The Chief Executive Officer (CEO) of Dalex Finance, Ken Thompson is in support of the Bank of Ghana’s (BoG) move to probe and sanction officials whose activities led to the collapse of the UT and Capital Banks.
“I think the Bank of Ghana is going about it the right way,” he said to Citi News after the BoG announced a thorough investigation of operations of UT Bank and Capital Bank.
The central bank said appropriate action will be taken against shareholders, Directors, and key a Management personnel who are found to be culpable in the collapse of the banks.
Ensuring accountability in the wake of the collapse of these banks is the prudent next step, according to Mr. Thompson, given there has been some form of negligence.
“If for example, all the money has been lost because they invested it businesses that fail, that is fair. But if the money has been lost because of negligence then, of course, somebody has to be held accountable because it’s not right. You can’t take my money, squander it and then go away Scott free.”
“So I think that if individuals or institutions are found to be culpable or involved directly or indirectly in contributing to the Bank’s failure then I think they should be held accountable… if Dalex Finance collapses because I have taken investors money and put in my pocket, I should be held responsible and that is standard practice.”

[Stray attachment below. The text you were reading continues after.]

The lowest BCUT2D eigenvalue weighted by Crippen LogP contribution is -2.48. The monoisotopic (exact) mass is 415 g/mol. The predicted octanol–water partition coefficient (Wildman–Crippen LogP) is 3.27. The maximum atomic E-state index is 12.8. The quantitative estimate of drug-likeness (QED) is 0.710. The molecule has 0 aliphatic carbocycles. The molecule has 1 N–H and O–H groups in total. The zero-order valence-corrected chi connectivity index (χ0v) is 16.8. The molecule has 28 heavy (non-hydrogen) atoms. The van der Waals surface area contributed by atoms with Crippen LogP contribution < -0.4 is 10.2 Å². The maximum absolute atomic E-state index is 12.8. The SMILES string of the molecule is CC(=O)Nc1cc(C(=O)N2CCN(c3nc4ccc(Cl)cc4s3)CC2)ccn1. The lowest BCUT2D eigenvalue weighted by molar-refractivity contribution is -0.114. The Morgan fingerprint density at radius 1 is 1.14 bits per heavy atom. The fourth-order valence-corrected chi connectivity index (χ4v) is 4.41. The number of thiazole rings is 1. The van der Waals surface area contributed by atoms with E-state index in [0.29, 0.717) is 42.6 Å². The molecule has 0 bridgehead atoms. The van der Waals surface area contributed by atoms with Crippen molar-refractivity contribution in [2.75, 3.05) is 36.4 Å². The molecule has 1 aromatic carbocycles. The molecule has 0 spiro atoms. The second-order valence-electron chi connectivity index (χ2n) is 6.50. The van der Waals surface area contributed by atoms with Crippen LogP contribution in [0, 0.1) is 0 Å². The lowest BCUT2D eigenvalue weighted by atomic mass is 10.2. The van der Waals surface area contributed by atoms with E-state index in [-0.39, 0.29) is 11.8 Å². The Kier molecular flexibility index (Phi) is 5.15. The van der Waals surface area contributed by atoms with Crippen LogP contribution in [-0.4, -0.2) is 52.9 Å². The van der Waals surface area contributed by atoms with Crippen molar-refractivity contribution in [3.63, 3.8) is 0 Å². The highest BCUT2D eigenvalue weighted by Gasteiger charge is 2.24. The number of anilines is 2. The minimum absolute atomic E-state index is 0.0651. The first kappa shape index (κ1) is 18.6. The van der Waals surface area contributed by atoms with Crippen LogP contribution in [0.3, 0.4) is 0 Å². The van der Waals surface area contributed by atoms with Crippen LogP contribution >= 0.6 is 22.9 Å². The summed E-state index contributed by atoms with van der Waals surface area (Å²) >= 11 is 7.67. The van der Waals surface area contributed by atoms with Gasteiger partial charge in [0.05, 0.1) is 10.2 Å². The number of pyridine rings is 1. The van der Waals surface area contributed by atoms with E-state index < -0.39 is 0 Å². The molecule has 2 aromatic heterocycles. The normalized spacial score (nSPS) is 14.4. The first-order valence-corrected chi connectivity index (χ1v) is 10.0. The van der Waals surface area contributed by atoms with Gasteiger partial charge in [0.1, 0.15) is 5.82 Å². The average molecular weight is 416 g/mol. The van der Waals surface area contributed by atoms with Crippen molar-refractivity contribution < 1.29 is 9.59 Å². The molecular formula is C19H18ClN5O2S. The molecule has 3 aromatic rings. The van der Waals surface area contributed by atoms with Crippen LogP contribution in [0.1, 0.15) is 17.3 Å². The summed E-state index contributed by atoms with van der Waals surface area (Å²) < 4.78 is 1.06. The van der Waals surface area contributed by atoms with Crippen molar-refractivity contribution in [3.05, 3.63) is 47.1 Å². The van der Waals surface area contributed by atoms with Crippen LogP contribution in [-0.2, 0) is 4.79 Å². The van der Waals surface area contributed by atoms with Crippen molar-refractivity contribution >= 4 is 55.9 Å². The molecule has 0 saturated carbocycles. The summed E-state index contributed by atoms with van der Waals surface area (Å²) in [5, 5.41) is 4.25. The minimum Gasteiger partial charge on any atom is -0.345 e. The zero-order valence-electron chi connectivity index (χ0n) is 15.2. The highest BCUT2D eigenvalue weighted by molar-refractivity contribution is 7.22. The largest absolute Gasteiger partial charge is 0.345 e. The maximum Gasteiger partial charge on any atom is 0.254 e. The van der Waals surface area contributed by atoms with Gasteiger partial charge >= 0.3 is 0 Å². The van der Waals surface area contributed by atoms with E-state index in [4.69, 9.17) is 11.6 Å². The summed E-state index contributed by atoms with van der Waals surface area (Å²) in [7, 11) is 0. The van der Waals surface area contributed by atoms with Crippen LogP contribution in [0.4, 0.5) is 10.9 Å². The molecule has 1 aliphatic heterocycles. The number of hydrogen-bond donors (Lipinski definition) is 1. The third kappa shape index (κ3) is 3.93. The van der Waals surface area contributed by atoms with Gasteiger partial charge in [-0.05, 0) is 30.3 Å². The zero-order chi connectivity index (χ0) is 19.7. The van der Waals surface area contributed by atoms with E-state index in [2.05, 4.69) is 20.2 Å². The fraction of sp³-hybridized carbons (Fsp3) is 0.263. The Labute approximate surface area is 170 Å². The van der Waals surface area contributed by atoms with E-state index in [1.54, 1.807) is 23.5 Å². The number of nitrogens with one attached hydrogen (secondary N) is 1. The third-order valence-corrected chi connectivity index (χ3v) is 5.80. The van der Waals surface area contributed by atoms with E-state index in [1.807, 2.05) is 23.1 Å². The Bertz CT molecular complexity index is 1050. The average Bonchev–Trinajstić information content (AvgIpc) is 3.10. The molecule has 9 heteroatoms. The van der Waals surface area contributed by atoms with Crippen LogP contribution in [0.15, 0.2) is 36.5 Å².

Fallout from collapse
Deposits of customers of the two banks will be protected by the government as their takeover by GCB Bank is finalized.
The inability of the banks to turn around their negative capital adequacy position led to their collapse and necessitated a Purchase and Assumption agreement allowing GCB Bank to take over all deposit liabilities and selected assets of both UT Bank and Capital Bank, per section 123 of the Banks and Specialised Deposit-Taking Institutions (SDIs) Act, 2016 (Act 930).
However, Capital Bank has indicated that the shareholders of Capital Bank will not be compensated. The same may apply to UT Bank shareholders, though the central bank is considering compensating shareholders listed on the Ghana Stock Exchange.
Top level management of the two banks, including the Managing Directors, will lose their jobs. It is unclear the fate of the other workers of the two banks, numbering close to 2,000 in total, but negotiations are in place to protect those who want to still work for the distressed banks.
Research indicated that UT Bank in a precarious position given it was found to be the riskiest bank in Ghana listed on the stock exchange.
The situation with Capital Bank has been found to be more nefarious given the existence of a leaked 2014 memo indicating that the bank, then First Capital Plus Bank, was on the verge of collaps
The bank’s Chief Executive Officer at the time even described the situation as a “time bomb.”
The August 2014 memorandum, signed by the CEO of the Bank at the time, John Kofi Mensah, warned that Capital Bank had capitalization issues and may not be able to meet its obligations to its clients.
The memo addressed to the Board of the Bank, also outlined cases of mismanagement that had compromised their shareholder’s credibility.
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